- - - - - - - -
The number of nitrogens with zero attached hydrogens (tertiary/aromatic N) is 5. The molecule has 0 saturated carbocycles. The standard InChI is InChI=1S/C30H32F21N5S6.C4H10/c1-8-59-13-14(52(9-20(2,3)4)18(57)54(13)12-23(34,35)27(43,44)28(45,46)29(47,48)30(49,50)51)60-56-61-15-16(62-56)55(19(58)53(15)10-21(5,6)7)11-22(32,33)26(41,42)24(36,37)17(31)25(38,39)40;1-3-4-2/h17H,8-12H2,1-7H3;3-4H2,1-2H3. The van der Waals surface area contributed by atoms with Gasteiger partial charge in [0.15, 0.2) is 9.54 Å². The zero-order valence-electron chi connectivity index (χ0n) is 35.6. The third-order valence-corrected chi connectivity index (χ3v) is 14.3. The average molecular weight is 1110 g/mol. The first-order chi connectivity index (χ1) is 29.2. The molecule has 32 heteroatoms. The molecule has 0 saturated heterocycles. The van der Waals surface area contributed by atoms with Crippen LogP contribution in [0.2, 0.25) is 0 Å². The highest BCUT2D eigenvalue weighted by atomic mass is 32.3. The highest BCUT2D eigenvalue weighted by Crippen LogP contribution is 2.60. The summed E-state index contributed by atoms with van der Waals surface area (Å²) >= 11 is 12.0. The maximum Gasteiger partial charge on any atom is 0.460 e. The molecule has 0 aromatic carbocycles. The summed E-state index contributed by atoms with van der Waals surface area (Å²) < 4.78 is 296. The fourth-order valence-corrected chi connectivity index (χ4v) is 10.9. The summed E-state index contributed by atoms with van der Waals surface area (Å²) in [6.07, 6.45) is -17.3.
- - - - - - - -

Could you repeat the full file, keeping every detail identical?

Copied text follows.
The number of nitrogens with zero attached hydrogens (tertiary/aromatic N) is 5. The molecule has 0 saturated carbocycles. The standard InChI is InChI=1S/C30H32F21N5S6.C4H10/c1-8-59-13-14(52(9-20(2,3)4)18(57)54(13)12-23(34,35)27(43,44)28(45,46)29(47,48)30(49,50)51)60-56-61-15-16(62-56)55(19(58)53(15)10-21(5,6)7)11-22(32,33)26(41,42)24(36,37)17(31)25(38,39)40;1-3-4-2/h17H,8-12H2,1-7H3;3-4H2,1-2H3. The van der Waals surface area contributed by atoms with Gasteiger partial charge in [0.15, 0.2) is 9.54 Å². The zero-order valence-electron chi connectivity index (χ0n) is 35.6. The third-order valence-corrected chi connectivity index (χ3v) is 14.3. The average molecular weight is 1110 g/mol. The first-order chi connectivity index (χ1) is 29.2. The molecule has 32 heteroatoms. The molecule has 0 saturated heterocycles. The van der Waals surface area contributed by atoms with Crippen LogP contribution in [0.2, 0.25) is 0 Å². The highest BCUT2D eigenvalue weighted by atomic mass is 32.3. The highest BCUT2D eigenvalue weighted by Crippen LogP contribution is 2.60. The summed E-state index contributed by atoms with van der Waals surface area (Å²) >= 11 is 12.0. The maximum Gasteiger partial charge on any atom is 0.460 e. The molecule has 0 aromatic carbocycles. The summed E-state index contributed by atoms with van der Waals surface area (Å²) < 4.78 is 296. The fourth-order valence-corrected chi connectivity index (χ4v) is 10.9. The summed E-state index contributed by atoms with van der Waals surface area (Å²) in [6.07, 6.45) is -17.3.